What Causes Gums to Grow Over Teeth?
Gums can overgrow and creep over teeth for several reasons:
Gingivitis, which is inflammation of the gums, is most commonly caused by plaque buildup. When plaque accumulates along and under the gumline, it irritates the gums and causes them to become puffy, red, and prone to bleeding. In moderate to severe cases, the gums can swell substantially and begin protruding over the teeth. Research shows that about 62% of adults have gingivitis, making it a prevalent precursor to gum overgrowth.
Periodontitis is a more severe form of gum disease affecting the tissues and jaw bone supporting the teeth. As periodontitis progresses, the gums pull away from the teeth in some areas, while swelling over them in other areas. Periodontitis causes deep gum pockets around the teeth that allow more plaque accumulation and bacterial overgrowth. Over time, chronic inflammation causes both gum recession and substantial overgrowth in different parts of the mouth.
Certain prescription medications are associated with gum overgrowth as a side effect. Most commonly, drugs like phenytoin for epilepsy, cyclosporine for people with transplants, calcium channel blockers like nifedipine for blood pressure, and some cancer drugs can cause inflated, swollen gums. It appears the drugs modify fibroblasts in gum tissue, which results in overgrown gums in about half of patients taking these medications long-term. The degree of gum swelling varies greatly between individuals.
Hormone fluctuations during puberty, menstruation, pregnancy, and menopause can increase susceptibility to gum tissue swelling and overgrowth in some women. Research indicates estrogen and progesterone levels alter local cytokine regulation and the bacteria balance in the mouth. Gingivitis rates also rise with the influx of hormones. The inflammation and disruption of the periodontium allows gums to swell readily during these hormonal phases. Young girls and women going through hormonal milestones should practice excellent oral hygiene to avoid overgrown gums.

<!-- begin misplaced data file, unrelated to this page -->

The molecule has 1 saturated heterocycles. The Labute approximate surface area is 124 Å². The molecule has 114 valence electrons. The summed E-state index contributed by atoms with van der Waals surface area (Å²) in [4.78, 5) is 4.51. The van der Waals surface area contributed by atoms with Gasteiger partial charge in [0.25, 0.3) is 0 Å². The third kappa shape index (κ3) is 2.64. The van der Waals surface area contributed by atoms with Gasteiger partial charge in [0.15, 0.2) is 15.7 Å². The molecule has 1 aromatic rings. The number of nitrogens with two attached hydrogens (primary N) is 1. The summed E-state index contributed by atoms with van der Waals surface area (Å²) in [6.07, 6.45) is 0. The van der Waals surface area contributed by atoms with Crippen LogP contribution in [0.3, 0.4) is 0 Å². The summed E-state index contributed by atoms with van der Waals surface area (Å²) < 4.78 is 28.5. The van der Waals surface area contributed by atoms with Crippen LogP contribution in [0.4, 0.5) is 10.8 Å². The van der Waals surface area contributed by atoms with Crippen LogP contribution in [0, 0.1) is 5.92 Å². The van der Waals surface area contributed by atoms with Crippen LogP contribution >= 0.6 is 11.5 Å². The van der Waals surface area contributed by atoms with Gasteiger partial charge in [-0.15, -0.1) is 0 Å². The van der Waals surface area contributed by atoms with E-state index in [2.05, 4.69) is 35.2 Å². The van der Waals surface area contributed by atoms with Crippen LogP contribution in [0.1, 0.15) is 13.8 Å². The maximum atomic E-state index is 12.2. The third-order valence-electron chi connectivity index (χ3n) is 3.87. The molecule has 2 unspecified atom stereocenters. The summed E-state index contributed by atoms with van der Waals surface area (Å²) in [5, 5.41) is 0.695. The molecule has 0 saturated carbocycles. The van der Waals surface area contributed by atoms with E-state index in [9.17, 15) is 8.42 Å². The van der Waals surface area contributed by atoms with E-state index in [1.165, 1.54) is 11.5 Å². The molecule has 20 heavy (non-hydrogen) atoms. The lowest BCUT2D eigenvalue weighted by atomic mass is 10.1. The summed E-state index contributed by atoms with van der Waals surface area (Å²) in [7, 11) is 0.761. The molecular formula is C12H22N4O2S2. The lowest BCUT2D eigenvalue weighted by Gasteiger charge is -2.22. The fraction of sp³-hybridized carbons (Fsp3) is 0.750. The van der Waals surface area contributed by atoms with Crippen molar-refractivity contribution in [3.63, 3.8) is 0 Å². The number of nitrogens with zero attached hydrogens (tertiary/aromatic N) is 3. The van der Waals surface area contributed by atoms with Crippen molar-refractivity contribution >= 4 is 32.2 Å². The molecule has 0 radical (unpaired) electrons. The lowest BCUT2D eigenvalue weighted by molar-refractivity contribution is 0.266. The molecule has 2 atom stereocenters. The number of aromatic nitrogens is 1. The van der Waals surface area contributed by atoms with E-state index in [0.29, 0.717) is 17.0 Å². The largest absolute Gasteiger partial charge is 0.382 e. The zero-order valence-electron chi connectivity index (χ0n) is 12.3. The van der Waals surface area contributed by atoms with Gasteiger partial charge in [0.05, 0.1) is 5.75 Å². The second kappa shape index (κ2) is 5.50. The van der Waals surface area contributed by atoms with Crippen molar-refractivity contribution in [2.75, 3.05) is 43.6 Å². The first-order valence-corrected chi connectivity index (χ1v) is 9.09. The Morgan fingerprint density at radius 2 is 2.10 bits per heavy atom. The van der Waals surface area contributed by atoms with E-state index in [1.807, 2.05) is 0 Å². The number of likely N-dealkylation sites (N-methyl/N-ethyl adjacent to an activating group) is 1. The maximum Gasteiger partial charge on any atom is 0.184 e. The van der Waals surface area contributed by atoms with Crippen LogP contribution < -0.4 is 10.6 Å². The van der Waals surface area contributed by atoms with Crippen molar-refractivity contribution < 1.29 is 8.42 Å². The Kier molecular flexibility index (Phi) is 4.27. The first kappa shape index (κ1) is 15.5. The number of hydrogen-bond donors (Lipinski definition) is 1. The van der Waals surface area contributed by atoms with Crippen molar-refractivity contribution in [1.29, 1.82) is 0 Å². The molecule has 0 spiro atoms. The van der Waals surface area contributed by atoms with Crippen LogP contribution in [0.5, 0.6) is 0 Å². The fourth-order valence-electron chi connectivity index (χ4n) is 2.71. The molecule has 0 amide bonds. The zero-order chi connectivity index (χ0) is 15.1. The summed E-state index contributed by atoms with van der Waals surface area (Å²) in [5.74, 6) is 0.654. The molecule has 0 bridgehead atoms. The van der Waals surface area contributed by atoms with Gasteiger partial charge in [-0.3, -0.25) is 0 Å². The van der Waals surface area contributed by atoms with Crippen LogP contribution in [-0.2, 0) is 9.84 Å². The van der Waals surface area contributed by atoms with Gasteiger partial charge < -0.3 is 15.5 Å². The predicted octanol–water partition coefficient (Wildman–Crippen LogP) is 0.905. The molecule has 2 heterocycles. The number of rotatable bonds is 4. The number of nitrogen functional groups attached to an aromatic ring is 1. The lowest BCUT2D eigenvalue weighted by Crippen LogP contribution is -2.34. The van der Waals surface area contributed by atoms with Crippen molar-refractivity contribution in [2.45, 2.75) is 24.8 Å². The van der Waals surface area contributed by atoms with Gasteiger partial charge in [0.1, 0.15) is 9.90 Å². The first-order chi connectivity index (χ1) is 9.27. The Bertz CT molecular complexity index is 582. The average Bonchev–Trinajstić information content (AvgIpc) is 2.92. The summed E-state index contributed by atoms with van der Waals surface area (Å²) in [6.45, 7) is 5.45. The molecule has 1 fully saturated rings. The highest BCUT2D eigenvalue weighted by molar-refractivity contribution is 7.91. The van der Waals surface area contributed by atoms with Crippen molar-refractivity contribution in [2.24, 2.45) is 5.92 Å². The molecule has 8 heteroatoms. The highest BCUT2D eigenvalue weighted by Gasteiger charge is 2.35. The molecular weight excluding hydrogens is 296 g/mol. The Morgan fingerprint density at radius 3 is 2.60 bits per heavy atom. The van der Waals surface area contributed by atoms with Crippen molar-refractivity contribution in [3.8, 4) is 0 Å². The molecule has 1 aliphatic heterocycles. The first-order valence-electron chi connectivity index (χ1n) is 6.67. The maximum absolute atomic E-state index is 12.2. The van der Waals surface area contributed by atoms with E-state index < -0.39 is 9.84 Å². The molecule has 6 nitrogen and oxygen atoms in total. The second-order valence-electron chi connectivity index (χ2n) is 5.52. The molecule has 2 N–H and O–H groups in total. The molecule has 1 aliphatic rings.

Emerging research shows certain genetic variations make some individuals more prone to gum disease and aggressive gum overgrowth. There are complex interactions between gene regulation, oral bacteria, and environmental factors that drive gingival enlargement. While good home care can help control genetic predispositions, some people may experience rapid, substantial gum overgrowth with mild gingival irritation.
A malocclusion, or misaligned bite where the upper and lower teeth do not fit together properly, can put uneven forces on the teeth. This leads to teeth crowding or spreading in areas, which allows the gum tissue to build up in the spaces created. Malocclusion also makes oral hygiene difficult, increasing plaque accumulation and gum irritation. Orthodontic treatment is often required to correct the bite and subsequent gum overgrowth.
Is it Possible to Reverse Gum Recession?
Mild to moderate gum recession can potentially be reversed if treated early using several techniques:
- Improved oral hygiene – Meticulous brushing and flossing to control plaque is essential to allow gums to heal and reattach to teeth. This limits additional recession.
- Professional cleanings – Dentists and hygienists use scalers and curettes to remove calculus deposits above and below the gumline. This reduces inflammation and pockets for gums to fill back in.